Few commodities are at once so plentiful yet so valuable as data.
In fact, data—all 17 zettabytes of it—has become the most valuable building block of the digital economy, asserted Oracle CEO Mark Hurd during a TEDx talk to students at Wake Forest University on February 20. It's what land was to the agrarian economies of the eighteenth and nineteenth centuries and capital assets (factories, machinery) were to the industrialists of the twentieth century, he said.
The astonishing thing isn't just how massive the volume of data has become, but also how fast that massive volume keeps increasing each year. Data generated by companies, governments, and individuals is now growing at a clip of around 40% a year, putting the total volume from those three sources at a projected 44 zettabyes by 2020, Hurd said. That's 44,000,000,000,000,000 megabytes of data.
And that growth could accelerate further if the so-called Internet of Things takes off to the extent many predict. With sensors attached to roads and railroad tracks, embedded in oil wells and wind turbines, buried in crop fields, placed on and in human beings, and connected to myriad other "things," the data-collection possibilities are almost endless. It's not implausible that the IoT could generate yet another 44 zettabyes of data by 2020, Hurd said.
But those gargantuan volumes are of little use to anyone unless we can analyze the right data at the right time, turning it from raw material into a precious gem: insight. Like identifying that critical oil drill part that's about to fail, the parcel of soybean field that needs watering, the package of food that's about to spoil, the traffic that's going to back up, or the diabetic who needs sugar.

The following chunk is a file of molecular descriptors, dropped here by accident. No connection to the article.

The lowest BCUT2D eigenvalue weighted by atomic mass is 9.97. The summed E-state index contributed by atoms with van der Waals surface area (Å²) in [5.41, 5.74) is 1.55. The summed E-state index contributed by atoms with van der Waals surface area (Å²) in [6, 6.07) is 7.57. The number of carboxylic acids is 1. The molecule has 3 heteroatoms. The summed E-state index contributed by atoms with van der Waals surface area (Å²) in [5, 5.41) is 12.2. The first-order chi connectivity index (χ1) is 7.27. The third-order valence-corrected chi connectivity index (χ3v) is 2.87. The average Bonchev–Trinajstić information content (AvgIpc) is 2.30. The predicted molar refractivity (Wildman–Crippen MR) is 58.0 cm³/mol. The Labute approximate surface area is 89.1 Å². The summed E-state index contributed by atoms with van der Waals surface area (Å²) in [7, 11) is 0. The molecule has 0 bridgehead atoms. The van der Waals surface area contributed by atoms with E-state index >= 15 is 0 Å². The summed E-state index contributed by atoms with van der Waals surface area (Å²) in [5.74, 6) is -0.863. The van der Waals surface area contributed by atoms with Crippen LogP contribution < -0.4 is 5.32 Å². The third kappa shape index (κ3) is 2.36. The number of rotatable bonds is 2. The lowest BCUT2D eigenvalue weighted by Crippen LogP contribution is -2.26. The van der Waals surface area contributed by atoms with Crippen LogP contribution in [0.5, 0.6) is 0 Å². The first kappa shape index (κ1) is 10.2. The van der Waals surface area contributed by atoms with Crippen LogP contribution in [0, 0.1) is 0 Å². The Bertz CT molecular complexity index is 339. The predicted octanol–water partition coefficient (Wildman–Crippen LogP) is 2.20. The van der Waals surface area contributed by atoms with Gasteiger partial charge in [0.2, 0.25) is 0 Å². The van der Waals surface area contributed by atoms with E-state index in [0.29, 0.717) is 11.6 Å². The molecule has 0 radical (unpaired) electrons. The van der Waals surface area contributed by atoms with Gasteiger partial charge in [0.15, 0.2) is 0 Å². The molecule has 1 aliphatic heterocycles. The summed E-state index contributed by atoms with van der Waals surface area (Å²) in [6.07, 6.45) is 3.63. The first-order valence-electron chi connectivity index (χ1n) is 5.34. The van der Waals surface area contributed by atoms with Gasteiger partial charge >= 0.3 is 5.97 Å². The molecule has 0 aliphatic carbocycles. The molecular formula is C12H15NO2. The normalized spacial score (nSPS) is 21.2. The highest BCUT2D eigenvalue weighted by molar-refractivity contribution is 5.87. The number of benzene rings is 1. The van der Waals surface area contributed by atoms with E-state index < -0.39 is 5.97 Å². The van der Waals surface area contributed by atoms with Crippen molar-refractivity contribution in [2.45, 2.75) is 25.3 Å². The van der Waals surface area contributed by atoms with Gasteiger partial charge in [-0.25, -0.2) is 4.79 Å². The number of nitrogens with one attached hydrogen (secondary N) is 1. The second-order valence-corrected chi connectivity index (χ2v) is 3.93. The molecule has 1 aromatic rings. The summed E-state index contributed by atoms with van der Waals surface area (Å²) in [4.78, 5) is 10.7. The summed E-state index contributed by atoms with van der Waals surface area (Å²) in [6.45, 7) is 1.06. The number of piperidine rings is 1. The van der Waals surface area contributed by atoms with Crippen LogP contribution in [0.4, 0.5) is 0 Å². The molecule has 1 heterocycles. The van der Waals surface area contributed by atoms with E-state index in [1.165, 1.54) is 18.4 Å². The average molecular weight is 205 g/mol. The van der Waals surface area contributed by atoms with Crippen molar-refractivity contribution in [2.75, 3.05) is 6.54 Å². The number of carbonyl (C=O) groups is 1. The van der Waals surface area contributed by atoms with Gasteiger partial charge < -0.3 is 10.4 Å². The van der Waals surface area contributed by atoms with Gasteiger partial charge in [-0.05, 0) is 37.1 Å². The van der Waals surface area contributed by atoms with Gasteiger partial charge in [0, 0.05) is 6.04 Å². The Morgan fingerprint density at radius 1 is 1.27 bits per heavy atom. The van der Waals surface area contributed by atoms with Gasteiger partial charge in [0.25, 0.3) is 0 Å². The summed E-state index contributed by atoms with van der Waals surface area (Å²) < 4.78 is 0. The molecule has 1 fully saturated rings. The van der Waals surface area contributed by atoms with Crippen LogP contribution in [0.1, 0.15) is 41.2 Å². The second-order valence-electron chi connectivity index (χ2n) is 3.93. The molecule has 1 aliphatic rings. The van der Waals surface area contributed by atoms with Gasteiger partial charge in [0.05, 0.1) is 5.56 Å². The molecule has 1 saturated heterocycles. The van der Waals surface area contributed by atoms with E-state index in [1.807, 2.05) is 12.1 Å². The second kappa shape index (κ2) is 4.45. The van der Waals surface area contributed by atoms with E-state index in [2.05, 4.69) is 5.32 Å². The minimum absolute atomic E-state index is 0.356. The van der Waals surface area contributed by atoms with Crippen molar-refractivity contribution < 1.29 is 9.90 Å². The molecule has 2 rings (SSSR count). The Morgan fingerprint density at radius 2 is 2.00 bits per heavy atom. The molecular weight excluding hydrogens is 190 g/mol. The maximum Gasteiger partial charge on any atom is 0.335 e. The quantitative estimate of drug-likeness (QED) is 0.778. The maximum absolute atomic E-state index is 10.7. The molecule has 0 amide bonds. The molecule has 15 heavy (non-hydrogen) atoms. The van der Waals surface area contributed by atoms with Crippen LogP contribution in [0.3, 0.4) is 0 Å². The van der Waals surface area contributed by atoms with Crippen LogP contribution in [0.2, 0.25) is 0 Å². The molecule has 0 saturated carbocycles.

If capital still ruled the day, steelmakers, telecom carriers, ship builders, power generators, and miners would be among the most valuable companies on earth. Instead, data-intensive companies such as Google, Facebook, and Walmart fetch the biggest market caps—again, not because they collect the most data, but because they excel at turning data into competitive advantage.
Even capital-intensive giant GE sees its future as a "digital industrial company," selling services based on the data it collects and analyzes from the jet engines, power and water systems, healthcare equipment, and other machines it makes. In a recent survey led by Capgemini, 61% of C-suite executives agreed that data is now a revenue driver in its own right, becoming almost as valuable as the products and services their companies sell.
But as valuable as we think all of that data is, the bad guys think so too, putting an absolute premium on information security. Cybercrime costs the worldwide economy about $450 billion annually, according to consultancy Hamilton Place Strategies, up nearly 200% in five years. The stakes have never been higher.
So we're at the proverbial crossroads. The next 10 years could be the most exciting in history, as companies, healthcare providers, academic researchers, charities, police departments, government agencies, and other organizations analyze data to serve customers and citizens better and produce extraordinary innovations. Or the next decade could descend into a free-for-all.
Hurd told the students at Wake Forest he's extremely optimistic that the first scenario will play out. We have the technology tools, encryption chief among them, to keep business data secure, especially in the data centers of expert cloud service providers. Governments are starting to show that they will get better at this over time. Even consumers are more careful about sharing their data.
We better keep finding ways of putting this incredibly valuable asset to greater use, while minimizing the downside. Our economic future depends on it.